Between a Rock and a Hard Place

New “public charge” rules would force immigrant families to make impossible choices

National JFON vehemently opposes a new proposal by the Trump Administration that would change how “public charge” is defined and would make it more difficult for low-income immigrants to obtain lawful permanent residence.

The rule would exacerbate problems in this country ranging from child poverty to homelessness to education, as many immigrants would shy away from basic services for fear of being penalized.

We at Justice for Our Neighbors stand against any measure that forces families to decide between seeking to be together and seeking to be healthy. Can you imagine having to choose between applying for a green card for your spouse or applying for school lunches for your child?

A “public charge” is an individual who has become or is likely to become primarily dependent on the use of federal public assistance programs. For immigrants, if the government determines that the individual is likely to become a “public charge,” it can deny the individual from entering the United States or obtaining lawful permanent residence (green card status).  However, this proposal would vastly expand the types of public benefits and assistance that would be considered when determining a public charge.  Thus, low-income immigrants would be targeted and less likely to be able to live united and lawfully here in the U.S.

As an example of how drastically this measure would limit future opportunities for low-income immigrants, consider this.  One “heavily weighted negative factor” for someone seeking admission or a green card would be if the household income is not sufficiently high.  This means, to avoid scrutiny under the new standards in the public charge test, a family of 4 would need to earn nearly $63,000 annually.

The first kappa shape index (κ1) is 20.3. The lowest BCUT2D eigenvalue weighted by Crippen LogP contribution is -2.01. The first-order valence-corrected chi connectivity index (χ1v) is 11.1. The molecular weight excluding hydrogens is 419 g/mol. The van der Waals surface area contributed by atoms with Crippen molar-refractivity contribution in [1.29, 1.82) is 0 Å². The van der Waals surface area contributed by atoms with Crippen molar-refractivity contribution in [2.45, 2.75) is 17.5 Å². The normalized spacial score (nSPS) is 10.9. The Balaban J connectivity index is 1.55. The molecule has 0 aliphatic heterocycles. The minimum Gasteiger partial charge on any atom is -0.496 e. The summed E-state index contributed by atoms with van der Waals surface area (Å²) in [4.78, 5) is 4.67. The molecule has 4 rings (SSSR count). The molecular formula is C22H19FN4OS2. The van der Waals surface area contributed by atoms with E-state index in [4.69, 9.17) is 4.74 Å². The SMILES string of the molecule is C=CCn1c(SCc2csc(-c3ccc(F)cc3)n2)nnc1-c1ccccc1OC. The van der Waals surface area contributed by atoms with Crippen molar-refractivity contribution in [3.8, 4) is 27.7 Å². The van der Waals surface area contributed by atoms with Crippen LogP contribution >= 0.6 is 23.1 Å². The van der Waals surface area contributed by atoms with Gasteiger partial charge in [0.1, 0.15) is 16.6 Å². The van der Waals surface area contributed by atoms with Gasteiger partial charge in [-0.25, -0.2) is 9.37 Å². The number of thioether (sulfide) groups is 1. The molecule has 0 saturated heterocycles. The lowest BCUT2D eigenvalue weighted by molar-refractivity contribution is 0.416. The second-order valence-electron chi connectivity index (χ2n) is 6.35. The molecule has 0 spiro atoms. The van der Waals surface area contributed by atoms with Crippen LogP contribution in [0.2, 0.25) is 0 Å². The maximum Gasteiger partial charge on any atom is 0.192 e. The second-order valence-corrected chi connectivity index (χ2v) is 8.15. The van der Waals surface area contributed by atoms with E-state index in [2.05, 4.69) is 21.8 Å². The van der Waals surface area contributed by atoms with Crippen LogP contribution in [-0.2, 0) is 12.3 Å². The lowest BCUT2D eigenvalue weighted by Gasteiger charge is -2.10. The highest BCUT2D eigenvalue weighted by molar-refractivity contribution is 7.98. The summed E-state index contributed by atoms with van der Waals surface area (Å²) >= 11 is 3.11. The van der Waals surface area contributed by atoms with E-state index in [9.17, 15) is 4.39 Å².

Virtually no JFON clients earn that much. Furthermore, in a recent study, the  Migration Policy Institute concluded that “2.3 million of the 4 million legally present non-citizens who arrived during the past five years (56 percent) do not have incomes sufficient to meet the 250 percent standard. In fact, “40 percent of U.S.-born persons would be unable to meet that threshold.”

This proposed rule change would not apply to all immigrants.  Many common JFON clients would be exempted, including asylees, refugees, Violence Against Women Act (VAWA) petitioners, and Special Immigrant JuvenilesThe proposal is not retroactive and would not apply to legal permanent residents who are seeking to become U.S. citizens.  Rather, these public charge policies would affect those applying for adjustment of status in the United States, individuals seeking to enter the U.S. from abroad, and individuals who must go abroad to process their application for legal permanent resident status. This includes family-based visas and non-immigrant visas such as tourist and employment-based visas.

Now that the U.S. Department of Homeland Security (DHS) has released the public charge proposal in the Federal Register, all of us have until Monday, December 10th to submit comments. We urge you to voice your opposition to this proposal now.

Please click on the image to submit your comment! The deadline is Monday, December 10, 2018.

Submitting a public comment doesn’t need to be hard or intimidating. Our JFON affiliate in Nebraska, Immigrant Legal Center, has offered some sample comments.  Click here to submit your own unique comment. Or if you prefer, you can submit a template comment here.

In addition, you can call Congress to let them know you oppose these changes and want your elected officials to stop them. Our friends at Church World Service have made this easy: Click here to receive a phone call to connect with your 2 Senators and 1 Representative.

Sample Script: “As your constituent, I am opposed to the administration’s proposed rule change that would broaden the definition of ‘public charge’ to keep families separated and immigrants out. I ask you to oppose these changes and to do everything in your power to prevent the administration from implementing them.”

Justice for Our Neighbors remains steadfastly opposed to policies that prevent access to justice for immigrants, especially for those who are vulnerable.  Together, we must stand up for immigrants who simply seek what any of us would want for our families: to be safe, to be healthy, and to be together. Please join us in stopping this proposal before it’s too late.

Thank you,



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Immigration Issues